Overcoming the Odds . . .
SHU Disabled Students Don’t Let Physical Obstacles
Get in the Way of Success
By Austin Harper ’13—Student Writer
There are currently anywhere from 25–75 disabled students at Siena Heights University. Learning and mobile disabilities, visual, hearing and cognitive impairments and autism, all of these and more are challenges among some of SHU’s most promising students.
There may be the assumption that trials such as these greatly hinder these students; that they struggle day in and day out, barely passing classes. There may even be the perception that they may never even be able enter into the workforce.
According to Bob Ritz (left, middle), SHU’s learning specialist/ADA coordinator, this could not be further from reality. He said these students are given every opportunity to succeed. First, they must have documentation of their disability and they must ask for the help. As long as they do this, he and SHU will provide any assistance the students require.
“Enlarged textbooks, taped lectures, extended test times, I provide all of these accommodations,” Ritz said. “A student with ADD may be distracted by a pencil being tapped on a desk or a page being turned. They can take their test in my office, free of distractions, to level the playing field.”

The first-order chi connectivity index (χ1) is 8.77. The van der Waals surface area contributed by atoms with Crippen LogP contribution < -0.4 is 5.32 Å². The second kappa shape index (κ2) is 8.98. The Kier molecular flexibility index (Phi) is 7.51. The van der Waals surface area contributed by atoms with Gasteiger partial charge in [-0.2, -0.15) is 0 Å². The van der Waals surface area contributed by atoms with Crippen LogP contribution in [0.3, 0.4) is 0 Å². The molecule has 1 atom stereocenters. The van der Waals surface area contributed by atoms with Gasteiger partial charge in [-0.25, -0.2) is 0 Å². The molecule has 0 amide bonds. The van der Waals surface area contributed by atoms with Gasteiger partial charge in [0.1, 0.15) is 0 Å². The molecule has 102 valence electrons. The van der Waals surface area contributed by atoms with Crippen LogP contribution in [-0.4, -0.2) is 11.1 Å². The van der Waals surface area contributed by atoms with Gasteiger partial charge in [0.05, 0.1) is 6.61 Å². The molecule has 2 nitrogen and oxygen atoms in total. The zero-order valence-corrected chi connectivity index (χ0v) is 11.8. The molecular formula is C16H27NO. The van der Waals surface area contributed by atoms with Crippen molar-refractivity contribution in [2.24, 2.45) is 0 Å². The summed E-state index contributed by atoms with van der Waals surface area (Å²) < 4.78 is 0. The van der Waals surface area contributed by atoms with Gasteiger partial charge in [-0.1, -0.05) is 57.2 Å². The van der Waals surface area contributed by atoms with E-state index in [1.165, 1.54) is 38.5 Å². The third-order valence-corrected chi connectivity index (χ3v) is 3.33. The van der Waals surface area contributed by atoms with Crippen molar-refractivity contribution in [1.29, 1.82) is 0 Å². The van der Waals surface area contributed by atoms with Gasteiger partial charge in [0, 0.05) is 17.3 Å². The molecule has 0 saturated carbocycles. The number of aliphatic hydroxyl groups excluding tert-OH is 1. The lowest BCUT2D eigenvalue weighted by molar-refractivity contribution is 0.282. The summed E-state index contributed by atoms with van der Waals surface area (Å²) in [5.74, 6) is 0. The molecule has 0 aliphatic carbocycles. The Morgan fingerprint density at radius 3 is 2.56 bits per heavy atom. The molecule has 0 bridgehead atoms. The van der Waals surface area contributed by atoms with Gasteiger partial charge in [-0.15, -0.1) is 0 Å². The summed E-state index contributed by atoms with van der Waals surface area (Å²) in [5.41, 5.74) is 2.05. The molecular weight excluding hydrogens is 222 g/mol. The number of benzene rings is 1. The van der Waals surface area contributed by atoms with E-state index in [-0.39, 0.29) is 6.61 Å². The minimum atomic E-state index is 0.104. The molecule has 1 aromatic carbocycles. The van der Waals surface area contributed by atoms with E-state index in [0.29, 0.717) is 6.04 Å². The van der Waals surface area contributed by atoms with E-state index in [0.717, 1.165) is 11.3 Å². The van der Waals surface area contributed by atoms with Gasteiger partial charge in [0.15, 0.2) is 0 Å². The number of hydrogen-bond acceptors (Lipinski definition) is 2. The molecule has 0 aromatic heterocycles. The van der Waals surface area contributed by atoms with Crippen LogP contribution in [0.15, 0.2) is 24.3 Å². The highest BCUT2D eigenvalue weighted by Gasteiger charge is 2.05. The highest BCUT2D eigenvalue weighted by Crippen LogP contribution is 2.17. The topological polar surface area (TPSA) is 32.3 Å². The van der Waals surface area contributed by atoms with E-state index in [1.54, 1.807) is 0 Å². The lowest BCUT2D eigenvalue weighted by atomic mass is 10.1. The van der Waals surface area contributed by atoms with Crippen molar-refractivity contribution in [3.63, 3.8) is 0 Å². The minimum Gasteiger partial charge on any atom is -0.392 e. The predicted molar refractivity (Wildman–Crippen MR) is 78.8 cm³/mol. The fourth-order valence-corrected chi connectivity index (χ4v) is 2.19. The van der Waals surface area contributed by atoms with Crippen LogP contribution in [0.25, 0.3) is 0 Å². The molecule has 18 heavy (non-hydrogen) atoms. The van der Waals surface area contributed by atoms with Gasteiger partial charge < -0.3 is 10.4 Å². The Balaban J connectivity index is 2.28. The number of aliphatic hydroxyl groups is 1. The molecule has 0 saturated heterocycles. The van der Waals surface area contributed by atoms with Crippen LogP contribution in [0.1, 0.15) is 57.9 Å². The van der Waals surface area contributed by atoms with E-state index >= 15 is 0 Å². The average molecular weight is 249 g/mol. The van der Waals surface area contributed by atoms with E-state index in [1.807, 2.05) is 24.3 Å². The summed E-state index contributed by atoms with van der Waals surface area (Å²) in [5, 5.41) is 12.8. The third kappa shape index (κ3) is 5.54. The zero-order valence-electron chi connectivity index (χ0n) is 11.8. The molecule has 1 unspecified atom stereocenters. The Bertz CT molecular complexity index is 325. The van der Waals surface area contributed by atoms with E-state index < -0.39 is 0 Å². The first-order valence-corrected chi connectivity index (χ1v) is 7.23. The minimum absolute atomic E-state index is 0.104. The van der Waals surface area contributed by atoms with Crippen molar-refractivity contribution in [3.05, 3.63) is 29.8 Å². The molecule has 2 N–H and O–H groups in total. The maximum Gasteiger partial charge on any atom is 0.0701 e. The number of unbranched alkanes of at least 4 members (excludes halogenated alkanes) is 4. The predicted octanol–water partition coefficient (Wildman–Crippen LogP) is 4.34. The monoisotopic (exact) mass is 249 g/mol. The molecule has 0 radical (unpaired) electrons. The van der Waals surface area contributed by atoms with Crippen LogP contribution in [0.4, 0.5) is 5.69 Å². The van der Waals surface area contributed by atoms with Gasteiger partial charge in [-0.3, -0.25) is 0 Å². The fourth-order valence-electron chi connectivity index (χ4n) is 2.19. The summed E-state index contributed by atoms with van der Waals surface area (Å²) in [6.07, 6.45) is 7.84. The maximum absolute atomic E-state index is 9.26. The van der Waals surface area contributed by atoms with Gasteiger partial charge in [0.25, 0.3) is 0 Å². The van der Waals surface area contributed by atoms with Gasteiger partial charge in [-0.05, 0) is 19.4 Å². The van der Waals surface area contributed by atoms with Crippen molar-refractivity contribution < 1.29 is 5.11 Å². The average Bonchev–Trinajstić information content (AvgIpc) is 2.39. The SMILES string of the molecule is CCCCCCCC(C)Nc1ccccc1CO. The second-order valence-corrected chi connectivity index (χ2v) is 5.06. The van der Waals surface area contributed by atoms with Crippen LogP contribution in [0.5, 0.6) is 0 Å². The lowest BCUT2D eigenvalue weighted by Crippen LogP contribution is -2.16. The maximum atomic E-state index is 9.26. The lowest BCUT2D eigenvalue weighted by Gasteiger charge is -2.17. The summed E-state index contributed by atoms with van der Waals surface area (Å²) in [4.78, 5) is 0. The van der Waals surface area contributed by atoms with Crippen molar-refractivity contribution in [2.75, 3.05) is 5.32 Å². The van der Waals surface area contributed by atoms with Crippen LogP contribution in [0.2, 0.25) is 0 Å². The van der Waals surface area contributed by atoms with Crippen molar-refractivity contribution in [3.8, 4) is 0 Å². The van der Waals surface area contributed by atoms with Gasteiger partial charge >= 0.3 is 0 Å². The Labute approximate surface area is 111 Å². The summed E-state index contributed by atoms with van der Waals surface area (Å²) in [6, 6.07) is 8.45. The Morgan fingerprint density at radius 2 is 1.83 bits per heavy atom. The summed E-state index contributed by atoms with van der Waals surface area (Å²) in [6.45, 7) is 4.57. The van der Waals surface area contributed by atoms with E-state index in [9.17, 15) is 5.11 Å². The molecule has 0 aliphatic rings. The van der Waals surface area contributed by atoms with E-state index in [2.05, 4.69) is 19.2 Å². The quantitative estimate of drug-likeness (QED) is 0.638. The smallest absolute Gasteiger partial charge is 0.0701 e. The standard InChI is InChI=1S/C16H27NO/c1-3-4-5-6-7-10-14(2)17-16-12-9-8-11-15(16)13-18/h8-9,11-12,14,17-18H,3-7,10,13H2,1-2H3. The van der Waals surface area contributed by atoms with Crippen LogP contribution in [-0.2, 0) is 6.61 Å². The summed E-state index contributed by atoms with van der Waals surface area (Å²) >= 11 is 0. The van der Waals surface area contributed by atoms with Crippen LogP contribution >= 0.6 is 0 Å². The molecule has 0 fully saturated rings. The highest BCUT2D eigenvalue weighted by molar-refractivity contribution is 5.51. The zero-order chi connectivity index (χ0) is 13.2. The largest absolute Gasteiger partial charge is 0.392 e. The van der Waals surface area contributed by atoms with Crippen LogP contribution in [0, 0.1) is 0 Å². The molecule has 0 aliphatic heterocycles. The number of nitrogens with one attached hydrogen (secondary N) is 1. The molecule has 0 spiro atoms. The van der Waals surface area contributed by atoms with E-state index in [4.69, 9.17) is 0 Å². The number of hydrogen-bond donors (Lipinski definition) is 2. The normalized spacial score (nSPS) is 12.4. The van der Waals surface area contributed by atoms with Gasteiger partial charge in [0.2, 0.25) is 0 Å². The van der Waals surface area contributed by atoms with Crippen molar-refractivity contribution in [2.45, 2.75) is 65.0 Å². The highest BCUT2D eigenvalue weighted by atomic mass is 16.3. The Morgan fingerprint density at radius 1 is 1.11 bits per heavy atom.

Though these students are given assistance, he said they do not have it easy. Leaving counselors and constant parent support during high school, college is an extremely different experience.
“They have to do a lot on their own,” Ritz said.
Students with documented disabilities usually meet with Ritz for only their first year, but he has had some students who have been in contact with him all four years until graduation.
“These students graduate because of their hard work and perseverance,” Ritz said. “They are not afraid to get help and they make it. I find them outstanding.”
A prime example of one of these outstanding students is Tiffany Swoish.
Swoish, a junior criminal justice major, has ocular albinism, an inherited condition in which the eyes lack melanin pigment, result-ing in low vision. Her vision is 20/80, and she
is considered legally blind.
“I was born with it, so I didn’t really have to get used to anything,” she said. “I take notes by listening instead of reading the board. I also have enlarged textbooks.”
Swoish said she does not allow her visual impairment to have an effect on her success. Late last year she applied for an internship geared especially for disabled students.
“I was notified in February that I had been accepted,” she said. “Then I was interviewed twice for placement purposes. Because of my interest in criminal justice, I was placed with a lobbyist group in (Washington) D.C. I was involved with the Walmart (in) federal government relations. I was their only intern.”
She had the opportunity to lunch with congressmen, assisted on a lobbying team, attended a congressional hearing, conducted important research and attended fundraisers. Swoish also had a large role in a project determining the hiring policies for ex-offenders (anyone with a criminal record).
Her mentor during the internship was a congressional spouse.
“She was really nice to work with,” Swoish said. She was best friends with (Republican vice presidential candidate) Paul Ryan and she was able to give me and my parents a tour of the White House. I got to go twice!”